Whether they’ll examine early baseball memorabilia isn’t certain, but a new panel has been formed to help piece together the story of how baseball began.
John Thorn, the recently named Official Historian of Major League Baseball, will serve as chairman of the “Baseball Origins Committee” as his first official task in his new capacity, Commissioner Bud Selig announced Tuesday.
Major League Baseball has established a panel of 12 experts and historians that will seek to determine the facts of baseball’s beginnings and its evolution. The Committee will compile and evaluate information that pertains to the game’s founding and its growth.
Following the study period, the panel will seek to tell the story of baseball’s beginnings and explore not only the game’s broadest origins, but also its development in local communities.
Thorn also will incorporate opportunities for public participation in the project, allowing the panel to hear the first baseball stories from individual fans and families. A special section of MLB.com will be dedicated to the project, serving as a hub of interactivity throughout the effort.
Thorn will lead the panel and also will serve as the representative to the public, and Commissioner Selig will be a formal member of the panel. The 10 members joining them will be:
- DAVID BLOCK, an early baseball historian, author of Baseball Before We Knew It: A Search for the Roots of the Game, and a member of the Society for American Baseball Research (SABR).
- JAMES EDWARD BRUNSON III, Assistant Vice President for Student Affairs at Northern Illinois University and author of The Early Image of Black Baseball: Race and Representation in the Popular Press, 1871-1890.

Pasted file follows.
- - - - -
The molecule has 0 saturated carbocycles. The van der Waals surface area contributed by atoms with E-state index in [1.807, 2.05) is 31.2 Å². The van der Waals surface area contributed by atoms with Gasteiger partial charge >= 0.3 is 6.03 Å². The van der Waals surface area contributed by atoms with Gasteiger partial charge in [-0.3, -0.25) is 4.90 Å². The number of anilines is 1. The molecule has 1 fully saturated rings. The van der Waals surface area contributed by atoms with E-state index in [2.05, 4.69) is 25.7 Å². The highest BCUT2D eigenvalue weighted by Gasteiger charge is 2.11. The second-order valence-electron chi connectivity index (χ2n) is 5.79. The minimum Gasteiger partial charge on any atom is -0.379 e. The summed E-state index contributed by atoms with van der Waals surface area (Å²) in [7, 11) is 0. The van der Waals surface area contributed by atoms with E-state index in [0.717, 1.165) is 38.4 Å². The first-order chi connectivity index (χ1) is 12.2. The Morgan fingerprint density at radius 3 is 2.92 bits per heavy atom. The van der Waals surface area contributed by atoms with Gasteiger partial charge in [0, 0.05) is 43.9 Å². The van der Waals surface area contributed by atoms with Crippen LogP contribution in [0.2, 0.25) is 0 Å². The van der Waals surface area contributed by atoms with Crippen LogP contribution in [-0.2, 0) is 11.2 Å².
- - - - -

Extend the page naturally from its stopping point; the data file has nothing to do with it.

- ADRIAN BURGOS, JR., Associate Professor of History at the University of Illinois; author of Playing America’s Game: Baseball, Latinos, and the Color Line and Cuban Star: How One Negro League Owner Changed the Face of Baseball; a consultant to Ken Burns’s Baseball: The Tenth Inning; and a member of the Society for American Baseball Research (SABR).
- KEN BURNS, award-winning filmmaker of Ken Burns’s Baseball, Ken Burns’s Baseball: The Tenth Inning, The Civil War, Jazz, The War, and many other highly acclaimed documentaries.
- LEN COLEMAN, the former President of the National League.
- DORIS KEARNS GOODWIN, Presidential Historian and Pulitzer Prize-winning author of No Ordinary Time: Franklin and Eleanor Roosevelt: The Home Front in World War II, Team of Rivals: The Political Genius of Abraham Lincoln, and Wait Till Next Year: A Memoir.
- STEVE HIRDT, Executive Vice President of the Elias Sports Bureau, the official statistician of Major League Baseball, and a member of the Society for American Baseball Research (SABR).
- JANE LEAVY, Former staff writer of the Washington Post; author of Sandy Koufax: A Lefty’s Legacy and The Last Boy: Mickey Mantle and The End of America’s Childhood; and a member of the Society for American Baseball Research (SABR).
- LARRY McCRAY, a researcher at the Massachusetts Institute of Technology who, since 2005, has coordinated “Project Protoball,” a record of print references to baseball and parallel bat and ball games prior to 1860, and a member of the Society for American Baseball Research (SABR).
- GEORGE F. WILL, Pulitzer Prize-winning commentator, Washington Post and Newsweek columnist, ABC News analyst and author of Men At Work: The Craft of Baseball.
“I am thrilled that John Thorn and our decorated panel will take on this ambitious endeavor,” said Selig. “In so many ways, our game is a reflection of American history, and I am glad that Major League Baseball can now contribute to the findings and celebrate our unparalleled tradition.”
“In no sport is the past as important to the present moment as it is in baseball. That’s why so much interest attaches to how our great game began – in America, in communities, and in our family histories.”
Thorn’s new book, Baseball in the Garden of Eden: The Secret History of the Early Game, published by Simon & Schuster, is available beginning today. Commissioner Selig appointed Thorn as Official Historian on March 1st.